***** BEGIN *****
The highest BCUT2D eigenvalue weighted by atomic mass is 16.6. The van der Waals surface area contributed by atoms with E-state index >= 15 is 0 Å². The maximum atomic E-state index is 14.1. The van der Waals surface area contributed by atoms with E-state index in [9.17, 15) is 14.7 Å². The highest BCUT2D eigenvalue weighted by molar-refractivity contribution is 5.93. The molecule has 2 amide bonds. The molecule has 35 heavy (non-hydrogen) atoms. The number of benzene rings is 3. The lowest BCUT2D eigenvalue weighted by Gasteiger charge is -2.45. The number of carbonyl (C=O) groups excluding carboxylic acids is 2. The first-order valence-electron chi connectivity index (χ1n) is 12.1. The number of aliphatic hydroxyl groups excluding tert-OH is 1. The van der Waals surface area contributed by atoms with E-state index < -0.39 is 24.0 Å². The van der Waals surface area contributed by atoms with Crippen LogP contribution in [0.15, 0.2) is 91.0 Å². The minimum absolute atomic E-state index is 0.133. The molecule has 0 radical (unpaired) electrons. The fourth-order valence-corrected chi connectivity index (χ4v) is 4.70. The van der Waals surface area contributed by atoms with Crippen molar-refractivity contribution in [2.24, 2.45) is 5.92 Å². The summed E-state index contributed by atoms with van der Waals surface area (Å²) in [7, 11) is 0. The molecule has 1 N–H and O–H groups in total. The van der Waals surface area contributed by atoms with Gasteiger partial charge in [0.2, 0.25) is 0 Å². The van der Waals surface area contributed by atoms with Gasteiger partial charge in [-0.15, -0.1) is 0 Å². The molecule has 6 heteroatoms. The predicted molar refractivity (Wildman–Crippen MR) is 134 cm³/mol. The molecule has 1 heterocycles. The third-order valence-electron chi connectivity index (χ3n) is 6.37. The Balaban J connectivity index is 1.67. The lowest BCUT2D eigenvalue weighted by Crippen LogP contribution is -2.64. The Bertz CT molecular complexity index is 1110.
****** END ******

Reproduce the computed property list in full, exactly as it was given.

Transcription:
The highest BCUT2D eigenvalue weighted by atomic mass is 16.6. The van der Waals surface area contributed by atoms with E-state index >= 15 is 0 Å². The maximum atomic E-state index is 14.1. The van der Waals surface area contributed by atoms with E-state index in [9.17, 15) is 14.7 Å². The highest BCUT2D eigenvalue weighted by molar-refractivity contribution is 5.93. The molecule has 2 amide bonds. The molecule has 35 heavy (non-hydrogen) atoms. The number of benzene rings is 3. The lowest BCUT2D eigenvalue weighted by Gasteiger charge is -2.45. The number of carbonyl (C=O) groups excluding carboxylic acids is 2. The first-order valence-electron chi connectivity index (χ1n) is 12.1. The number of aliphatic hydroxyl groups excluding tert-OH is 1. The van der Waals surface area contributed by atoms with E-state index < -0.39 is 24.0 Å². The van der Waals surface area contributed by atoms with Crippen LogP contribution in [0.15, 0.2) is 91.0 Å². The minimum absolute atomic E-state index is 0.133. The molecule has 0 radical (unpaired) electrons. The fourth-order valence-corrected chi connectivity index (χ4v) is 4.70. The van der Waals surface area contributed by atoms with Crippen molar-refractivity contribution in [2.24, 2.45) is 5.92 Å². The summed E-state index contributed by atoms with van der Waals surface area (Å²) in [7, 11) is 0. The molecule has 1 N–H and O–H groups in total. The van der Waals surface area contributed by atoms with Gasteiger partial charge in [0.2, 0.25) is 0 Å². The van der Waals surface area contributed by atoms with Gasteiger partial charge in [-0.15, -0.1) is 0 Å². The molecule has 6 heteroatoms. The predicted molar refractivity (Wildman–Crippen MR) is 134 cm³/mol. The molecule has 1 heterocycles. The third-order valence-electron chi connectivity index (χ3n) is 6.37. The Balaban J connectivity index is 1.67. The lowest BCUT2D eigenvalue weighted by Crippen LogP contribution is -2.64. The Bertz CT molecular complexity index is 1110.